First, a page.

Venous sinus stenting for reduction of intracranial pressure in IIH: a prospective pilot study

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OBJECTIVE

Idiopathic intracranial hypertension (IIH) may cause blindness due to elevated intracranial pressure (ICP). Venous sinus stenosis has been identified in select patients, leading to stenting as a potential treatment, but its effects on global ICP have not been completely defined. The purpose of this pilot study was to assess the effects of venous sinus stenting on ICP in a small group of patients with IIH.

METHODS

Ten patients for whom medical therapy had failed were prospectively followed. Ophthalmological examinations were assessed, and patients with venous sinus stenosis on MR angiography proceeded to catheter angiography, venography with assessment of pressure gradient, and ICP monitoring. Patients with elevated ICP measurements and an elevated pressure gradient across the stenosis were treated with stent placement.

RESULTS

All patients had elevated venous pressure (mean 39.5 ± 14.9 mm Hg), an elevated gradient across the venous sinus stenosis (30.0 ± 13.2 mm Hg), and elevated ICP (42.2 ± 15.9 mm Hg). Following stent placement, all patients had resolution of the stenosis and gradient (1 ± 1 mm Hg). The ICP values showed an immediate decrease (to a mean of 17.0 ± 8.3 mm Hg), and further decreased overnight (to a mean of 8 ± 4.2 mm Hg). All patients had subjective and objective improvement, and all but one improved during follow-up (median 23.4 months; range 15.7–31.6 months). Two patients developed stent-adjacent stenosis; retreatment abolished the stenosis and gradient in both cases. Patients presenting with papilledema had resolution on follow-up funduscopic imaging and optical coherence tomography (OCT) and improvement on visual field testing. Patients presenting with optic atrophy had optic nerve thinning on follow-up OCT, but improved visual fields.

CONCLUSIONS

For selected patients with IIH and venous sinus stenosis with an elevated pressure gradient and elevated ICP, venous sinus stenting results in resolution of the venous pressure gradient, reduction in ICP, and functional, neurological, and ophthalmological improvement. As patients are at risk for stent-adjacent stenosis, further follow-up is necessary to determine long-term outcomes and gain an understanding of venous sinus stenosis as a primary or secondary pathological process behind elevated ICP.

ABBREVIATIONS BMI = body mass index; ICA = internal carotid artery; ICP = intracranial pressure; IIH = idiopathic intracranial hypertension; OCT = optical coherence tomography.

Article Information

Correspondence Robert M. Starke, University of Miami, Department of Neurological Surgery & Radiology, 1475 NW 12th Ave., C212, Box 356340, Miami, Florida 33136. email: bobby.starke@gmail.com.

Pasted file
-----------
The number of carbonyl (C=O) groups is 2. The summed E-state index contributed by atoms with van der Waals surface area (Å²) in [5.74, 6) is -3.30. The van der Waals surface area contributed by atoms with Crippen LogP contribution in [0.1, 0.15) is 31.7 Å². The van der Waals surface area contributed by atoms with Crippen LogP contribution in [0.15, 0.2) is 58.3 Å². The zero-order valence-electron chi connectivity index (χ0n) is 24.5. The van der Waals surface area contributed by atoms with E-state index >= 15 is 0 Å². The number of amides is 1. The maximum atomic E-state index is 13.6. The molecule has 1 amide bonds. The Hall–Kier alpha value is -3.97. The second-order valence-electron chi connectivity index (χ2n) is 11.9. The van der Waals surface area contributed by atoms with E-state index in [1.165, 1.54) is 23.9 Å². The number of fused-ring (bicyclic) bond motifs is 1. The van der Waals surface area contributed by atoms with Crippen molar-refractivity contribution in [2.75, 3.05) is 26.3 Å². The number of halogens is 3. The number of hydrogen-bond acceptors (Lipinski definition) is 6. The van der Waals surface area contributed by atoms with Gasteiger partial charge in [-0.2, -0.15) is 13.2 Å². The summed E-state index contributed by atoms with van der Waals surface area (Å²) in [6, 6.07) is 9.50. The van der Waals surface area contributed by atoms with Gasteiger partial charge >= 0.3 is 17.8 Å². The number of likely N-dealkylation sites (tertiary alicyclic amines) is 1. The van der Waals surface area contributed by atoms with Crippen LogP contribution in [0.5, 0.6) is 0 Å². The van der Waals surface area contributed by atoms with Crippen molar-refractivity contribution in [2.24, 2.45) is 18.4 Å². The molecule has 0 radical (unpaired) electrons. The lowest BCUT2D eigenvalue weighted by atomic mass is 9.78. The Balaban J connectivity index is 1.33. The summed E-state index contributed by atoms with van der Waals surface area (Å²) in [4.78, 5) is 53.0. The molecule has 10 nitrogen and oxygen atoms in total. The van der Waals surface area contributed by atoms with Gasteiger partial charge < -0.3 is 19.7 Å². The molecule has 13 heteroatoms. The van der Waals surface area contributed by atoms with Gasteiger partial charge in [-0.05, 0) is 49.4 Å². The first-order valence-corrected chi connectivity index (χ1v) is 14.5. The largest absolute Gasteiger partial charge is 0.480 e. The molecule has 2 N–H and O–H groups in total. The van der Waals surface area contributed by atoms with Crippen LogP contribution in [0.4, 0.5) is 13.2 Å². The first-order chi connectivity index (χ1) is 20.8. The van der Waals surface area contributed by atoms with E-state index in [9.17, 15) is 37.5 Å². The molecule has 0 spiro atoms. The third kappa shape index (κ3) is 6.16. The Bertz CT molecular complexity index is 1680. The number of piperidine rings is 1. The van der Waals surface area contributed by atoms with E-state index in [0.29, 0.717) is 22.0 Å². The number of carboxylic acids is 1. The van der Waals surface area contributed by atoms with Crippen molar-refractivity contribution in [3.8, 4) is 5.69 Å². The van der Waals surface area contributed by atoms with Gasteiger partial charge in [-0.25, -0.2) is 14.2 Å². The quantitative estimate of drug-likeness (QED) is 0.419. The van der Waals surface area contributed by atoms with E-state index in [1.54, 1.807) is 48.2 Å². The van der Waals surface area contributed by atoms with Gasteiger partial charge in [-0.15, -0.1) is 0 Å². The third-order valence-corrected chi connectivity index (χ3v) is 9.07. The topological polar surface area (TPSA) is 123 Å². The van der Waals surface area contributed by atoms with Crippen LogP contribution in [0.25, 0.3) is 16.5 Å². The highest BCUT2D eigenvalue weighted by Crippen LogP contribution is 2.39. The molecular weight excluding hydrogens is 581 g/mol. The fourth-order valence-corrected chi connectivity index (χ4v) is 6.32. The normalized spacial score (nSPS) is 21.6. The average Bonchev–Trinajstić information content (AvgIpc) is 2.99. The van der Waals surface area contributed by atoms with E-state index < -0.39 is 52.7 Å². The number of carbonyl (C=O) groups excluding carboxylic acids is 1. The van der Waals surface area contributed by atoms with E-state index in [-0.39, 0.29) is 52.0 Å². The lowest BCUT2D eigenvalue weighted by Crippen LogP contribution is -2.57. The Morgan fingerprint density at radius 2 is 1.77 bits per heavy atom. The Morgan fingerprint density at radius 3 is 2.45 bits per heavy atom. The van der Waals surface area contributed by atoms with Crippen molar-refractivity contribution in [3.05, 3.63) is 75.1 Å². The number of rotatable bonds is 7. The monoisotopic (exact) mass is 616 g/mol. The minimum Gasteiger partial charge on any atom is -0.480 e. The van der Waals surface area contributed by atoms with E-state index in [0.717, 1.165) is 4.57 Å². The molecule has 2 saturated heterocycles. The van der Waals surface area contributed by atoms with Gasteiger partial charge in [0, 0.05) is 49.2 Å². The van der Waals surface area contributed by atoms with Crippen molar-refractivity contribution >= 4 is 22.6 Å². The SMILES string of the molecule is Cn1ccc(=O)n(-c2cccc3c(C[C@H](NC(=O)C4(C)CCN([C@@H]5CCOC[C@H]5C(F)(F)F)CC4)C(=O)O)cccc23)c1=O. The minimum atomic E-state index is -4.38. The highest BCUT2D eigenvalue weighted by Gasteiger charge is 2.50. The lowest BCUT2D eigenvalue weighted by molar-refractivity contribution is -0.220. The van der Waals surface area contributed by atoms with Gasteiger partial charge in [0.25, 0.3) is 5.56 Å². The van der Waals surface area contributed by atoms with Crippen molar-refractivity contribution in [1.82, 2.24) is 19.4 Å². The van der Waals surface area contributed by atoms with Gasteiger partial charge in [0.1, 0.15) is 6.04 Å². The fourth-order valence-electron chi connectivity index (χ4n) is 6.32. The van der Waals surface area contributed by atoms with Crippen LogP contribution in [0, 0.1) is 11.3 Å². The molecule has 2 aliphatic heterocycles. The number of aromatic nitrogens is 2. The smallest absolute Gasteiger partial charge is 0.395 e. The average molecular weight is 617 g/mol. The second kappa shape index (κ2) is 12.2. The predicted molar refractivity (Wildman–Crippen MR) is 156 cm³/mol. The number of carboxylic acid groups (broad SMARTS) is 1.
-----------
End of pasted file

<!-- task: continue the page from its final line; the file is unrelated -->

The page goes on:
INCLUDE WHEN CITING Published online December 23, 2016; DOI: 10.3171/2016.8.JNS16879.

Drs. Liu and Starke contributed equally to this work.

Disclosures The authors report no conflict of interest concerning the materials or methods used in this study or the findings specified in this paper.

© AANS, except where prohibited by US copyright law.

Headings

Figures

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    Functional outcomes as assessed by means of the modified Rankin Scale (mRS) prior to stenting, prior to discharge, and on follow-up.

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    Case 2. Preoperative ophthalmological examination findings. A: Images from preoperative funduscopic examination showing papilledema. B: Results of visual field testing showing bilateral arcuate defects. C: Results of optical coherence tomography showing marked nerve fiber layer thickening. Figure is available in color online only.

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    Case 2. Preoperative imaging studies. A: Preoperative coronal T2-weighted (left) and Gd-enhanced T1-weighted (right) MR images showing distension of the perioptic subarachnoid spaces and an empty sella. B: Cerebral angiography. Anteroposterior (AP) (left) and lateral (right) views of a right internal carotid artery (ICA) injection in the venous phase showing prominent focal stenosis of the right transverse sinus (solid arrows) and stenosis of the left transverse sinus, with diminished flows (dashed arrow). C: Cerebral venography. AP view of a superior sagittal sinus injection, performed during venous manometry, which showed a trans-stenosis pressure gradient of 37 mm Hg (mean venous pressures of 46 and 9 mm Hg proximal and distal to the stenosis, respectively).

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    Case 2. Postoperative studies. A: Angiogram (unsubtracted view) obtained after intraparenchymal ICP monitor placement (dashed arrow) and endovascular stenting of the dominant right transverse sinus (solid arrow). B: Results of ICP monitoring showing a reduction of the preoperative ICP (23–55 mm Hg over a 24-hour period) to 14 mm Hg immediately after stenting and then to a mean ICP of 3 mm Hg the next day (range 2–16 mm Hg). C and D: Images from follow-up cerebral venography, AP view of a superior sagittal sinus injection (C), and cerebral angiography, lateral view of a right ICA injection in the venous phase (D), showing patency of the stent. Figure is available in color online only.

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    Case 2. Follow-up ophthalmological examination findings. A: Images from funduscopic examination showing resolution of papilledema. B: Results of visual field testing showing improvement of the bilateral arcuate defects. C: Results of optical coherence tomography showing resolution of nerve fiber thickening. Figure is available in color online only.

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